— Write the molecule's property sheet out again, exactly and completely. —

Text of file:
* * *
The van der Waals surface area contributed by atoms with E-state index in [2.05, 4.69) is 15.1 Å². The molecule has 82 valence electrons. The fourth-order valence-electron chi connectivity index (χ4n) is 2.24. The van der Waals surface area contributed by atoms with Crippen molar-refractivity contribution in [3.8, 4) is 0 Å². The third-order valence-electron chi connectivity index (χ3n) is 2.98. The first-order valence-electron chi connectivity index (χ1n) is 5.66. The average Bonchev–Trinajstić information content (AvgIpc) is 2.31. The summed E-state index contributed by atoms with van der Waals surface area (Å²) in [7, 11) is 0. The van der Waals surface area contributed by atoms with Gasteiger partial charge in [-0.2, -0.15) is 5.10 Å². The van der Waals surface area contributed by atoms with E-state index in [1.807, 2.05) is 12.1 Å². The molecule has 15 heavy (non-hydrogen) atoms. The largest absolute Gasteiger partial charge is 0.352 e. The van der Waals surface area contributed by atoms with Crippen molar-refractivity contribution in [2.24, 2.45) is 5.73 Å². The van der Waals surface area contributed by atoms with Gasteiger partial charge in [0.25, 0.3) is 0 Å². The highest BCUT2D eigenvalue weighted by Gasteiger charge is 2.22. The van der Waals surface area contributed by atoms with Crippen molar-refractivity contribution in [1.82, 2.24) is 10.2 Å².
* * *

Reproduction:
The van der Waals surface area contributed by atoms with E-state index in [2.05, 4.69) is 15.1 Å². The molecule has 82 valence electrons. The fourth-order valence-electron chi connectivity index (χ4n) is 2.24. The van der Waals surface area contributed by atoms with Crippen molar-refractivity contribution in [3.8, 4) is 0 Å². The third-order valence-electron chi connectivity index (χ3n) is 2.98. The first-order valence-electron chi connectivity index (χ1n) is 5.66. The average Bonchev–Trinajstić information content (AvgIpc) is 2.31. The summed E-state index contributed by atoms with van der Waals surface area (Å²) in [7, 11) is 0. The van der Waals surface area contributed by atoms with Gasteiger partial charge in [-0.2, -0.15) is 5.10 Å². The van der Waals surface area contributed by atoms with E-state index in [1.807, 2.05) is 12.1 Å². The molecule has 15 heavy (non-hydrogen) atoms. The largest absolute Gasteiger partial charge is 0.352 e. The van der Waals surface area contributed by atoms with Crippen molar-refractivity contribution in [2.24, 2.45) is 5.73 Å². The van der Waals surface area contributed by atoms with Gasteiger partial charge in [0.25, 0.3) is 0 Å². The highest BCUT2D eigenvalue weighted by Gasteiger charge is 2.22. The van der Waals surface area contributed by atoms with Crippen molar-refractivity contribution in [1.82, 2.24) is 10.2 Å².